Kyrgyzstan is the small former Soviet Republic marked in green on this imaget. It is northeast of Kabul, Afghanistan with Tajikistan bordering the two Islamic nations. Kyrgyzstan also borders China and is still viewed as essential to Russia’s national security.
We felt a background on Kyrgyzstan would best articulate Candidate Krause’s concerns in a way that most American voters could relate to. However, the reporting is translated so allow for best English translation.
Our background on the Kyrgyzstan revolution of 2010 comes from JOTMAN.COM contributor Sanjuro, tracking Russian language media reports. Sanjuro alerts us that Kyrgyzstan appears to be undergoing a revolution. If successful, the event will be Kyrgyzstan’s second revolution since 2005 (the “Tulip Revolution.“). Sanjuro informs us:
The Russian language section of the newspaper Ferghana says “it’s the second day of the revolution, not fully successful – yet”, but cautiously optimistic meaning it’s pro-opposition.
As of yesterday [April 7] and earlier today [April 8], law enforcement and opposition are clashing in the streets in the Bishkek, with the opposition largely prevailing. The opposition firmly controls the Northern provinces, the south is in the swing mood – they used to be more pro-government. From Gazeta it seems that the President Bakiyev is either hiding or already fled the country. Just two weeks ago Bakiyev announced his intent to finally alter the Constitution to abolish elections etc. Ferghana news agency doesn’t know where he is.
Another Kazakhstan source, Silk Road Intelligencer, reports, “The opposition says it has taken power.”
Karl Horberg at UN Dispatch blogged:
… The opposition is weak and fragmented. A coalition of opposition parties united behind Almazbek Atambayev in the 2009 presidential elections but only received 8% of the vote. Atambayev is nowhere to be seen during the recent unrest. Roza Otunbayeva, the leader of the Social Democratic Party and key member of the Tulip Revolution, has been the face of the protestors. Sadly, like the last time around Otunbayeva and company seem caught off guard and genuinely surprised at the ability of a popular uprising to unseat the government. In order to maintain any semblance of credibility the opposition will have to act quickly to stop looters….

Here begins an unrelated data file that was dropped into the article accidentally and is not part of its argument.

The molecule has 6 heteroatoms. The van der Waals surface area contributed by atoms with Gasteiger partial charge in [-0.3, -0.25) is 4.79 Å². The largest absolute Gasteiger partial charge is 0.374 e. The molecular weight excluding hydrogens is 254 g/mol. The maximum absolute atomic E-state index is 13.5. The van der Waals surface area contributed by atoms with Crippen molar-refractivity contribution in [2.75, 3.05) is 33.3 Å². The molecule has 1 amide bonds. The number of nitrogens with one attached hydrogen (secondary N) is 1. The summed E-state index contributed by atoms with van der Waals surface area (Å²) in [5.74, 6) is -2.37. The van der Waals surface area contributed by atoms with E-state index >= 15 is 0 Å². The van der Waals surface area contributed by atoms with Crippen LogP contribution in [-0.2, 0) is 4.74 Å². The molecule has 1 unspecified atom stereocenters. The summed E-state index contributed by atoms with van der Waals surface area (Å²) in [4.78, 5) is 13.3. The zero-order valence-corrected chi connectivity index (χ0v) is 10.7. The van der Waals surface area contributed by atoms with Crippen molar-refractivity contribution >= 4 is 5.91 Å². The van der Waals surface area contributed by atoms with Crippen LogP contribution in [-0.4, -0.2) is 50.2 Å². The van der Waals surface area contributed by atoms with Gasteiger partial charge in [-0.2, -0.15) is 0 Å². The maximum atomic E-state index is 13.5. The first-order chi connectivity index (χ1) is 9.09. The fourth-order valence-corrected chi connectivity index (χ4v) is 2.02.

What Use is Kyrgyzstan to the U.S.?
Kyrgyzstan has a youthful population. Out of the country’s 5 million inhabitants, one third is under the age of 15. Two thirds of the people live in the rural countryside, where half the country’s labor force devotes itself to agriculture. According to Reuters, a key source of foreign revenue was migrant workers in Russia, but since the Russian economic slowdown many have returned home. Kyrgyzstan’s Kumtor Gold Mine, which opened in 1997, is based on one of the largest gold deposits in the world.
In addition to gold, Kyrgyzstan has one other dependable source of foreign currency: Kyrgyzstan hosts both a Russian and American military airbases (the US base came about as a result of the 2001 invasion of Afghanistan).
Reuters notes: “Kyrgyzstan’s parliament voted in February 2009 to approve the closure of the U.S. base after securing pledges of $2 billion in aid and credit from Russia.
Washington later agreed to pay $180 million to Kyrgyzstan to keep the base open.”
“U.S. General David Petraeus met leaders in Kyrgyzstan in March 2010, a day after the United States said it would build an anti-terrorism center there. The visit by Petraeus was likely to irritate Moscow which has seen Kyrgyzstan as part of its sphere of influence. The presence of the two bases has come to symbolize Russia-U.S. rivalry in the region.”
Veterans Today Editorial Note: It may be reality that Russia would not only possibly fund, support, and instigate any local uprising of elements unfriendly to the United States, but it may also be in China’s interest to fund, supply, and support revolutions with the aim of curtailing U.S. military ambitions in a region too close to their border for comfort. It has been noted on one right-wing leaning Neo-Conservative website catering to mercenaries that both sides the police and insurgents in Kyrgyzstan are armed with AK47s and related Russian and Chinese produced weapons NOT U.S. or Israeli supplied weapons.